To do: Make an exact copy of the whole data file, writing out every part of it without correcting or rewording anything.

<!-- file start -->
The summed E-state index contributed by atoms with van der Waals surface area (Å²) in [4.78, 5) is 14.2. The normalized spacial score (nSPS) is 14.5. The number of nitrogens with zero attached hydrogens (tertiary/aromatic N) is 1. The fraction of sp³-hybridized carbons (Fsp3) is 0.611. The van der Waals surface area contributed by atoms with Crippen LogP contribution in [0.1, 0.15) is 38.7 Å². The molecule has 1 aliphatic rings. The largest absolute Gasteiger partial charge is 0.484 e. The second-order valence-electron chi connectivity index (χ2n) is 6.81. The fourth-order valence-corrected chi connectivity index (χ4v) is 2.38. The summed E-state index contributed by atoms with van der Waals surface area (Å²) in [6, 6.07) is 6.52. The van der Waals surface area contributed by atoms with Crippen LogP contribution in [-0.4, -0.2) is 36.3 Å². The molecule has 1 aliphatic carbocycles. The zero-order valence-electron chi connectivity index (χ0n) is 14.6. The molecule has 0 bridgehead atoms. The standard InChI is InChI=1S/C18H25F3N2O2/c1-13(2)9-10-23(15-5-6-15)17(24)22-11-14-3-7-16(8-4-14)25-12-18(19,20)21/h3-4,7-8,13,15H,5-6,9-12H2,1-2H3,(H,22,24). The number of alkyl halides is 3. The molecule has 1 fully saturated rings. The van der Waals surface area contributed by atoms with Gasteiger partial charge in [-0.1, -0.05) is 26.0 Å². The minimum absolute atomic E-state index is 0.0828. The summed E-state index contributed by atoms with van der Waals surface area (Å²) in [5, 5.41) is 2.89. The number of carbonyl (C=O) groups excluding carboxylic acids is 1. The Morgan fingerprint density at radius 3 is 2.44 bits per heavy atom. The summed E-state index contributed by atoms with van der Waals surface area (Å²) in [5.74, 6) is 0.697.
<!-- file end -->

The summed E-state index contributed by atoms with van der Waals surface area (Å²) in [4.78, 5) is 14.2. The normalized spacial score (nSPS) is 14.5. The number of nitrogens with zero attached hydrogens (tertiary/aromatic N) is 1. The fraction of sp³-hybridized carbons (Fsp3) is 0.611. The van der Waals surface area contributed by atoms with Crippen LogP contribution in [0.1, 0.15) is 38.7 Å². The molecule has 1 aliphatic rings. The largest absolute Gasteiger partial charge is 0.484 e. The second-order valence-electron chi connectivity index (χ2n) is 6.81. The fourth-order valence-corrected chi connectivity index (χ4v) is 2.38. The summed E-state index contributed by atoms with van der Waals surface area (Å²) in [6, 6.07) is 6.52. The van der Waals surface area contributed by atoms with Crippen LogP contribution in [-0.4, -0.2) is 36.3 Å². The molecule has 1 aliphatic carbocycles. The zero-order valence-electron chi connectivity index (χ0n) is 14.6. The molecule has 0 bridgehead atoms. The standard InChI is InChI=1S/C18H25F3N2O2/c1-13(2)9-10-23(15-5-6-15)17(24)22-11-14-3-7-16(8-4-14)25-12-18(19,20)21/h3-4,7-8,13,15H,5-6,9-12H2,1-2H3,(H,22,24). The number of alkyl halides is 3. The molecule has 1 fully saturated rings. The van der Waals surface area contributed by atoms with Gasteiger partial charge in [-0.1, -0.05) is 26.0 Å². The minimum absolute atomic E-state index is 0.0828. The summed E-state index contributed by atoms with van der Waals surface area (Å²) in [5, 5.41) is 2.89. The number of carbonyl (C=O) groups excluding carboxylic acids is 1. The Morgan fingerprint density at radius 3 is 2.44 bits per heavy atom. The summed E-state index contributed by atoms with van der Waals surface area (Å²) in [5.74, 6) is 0.697.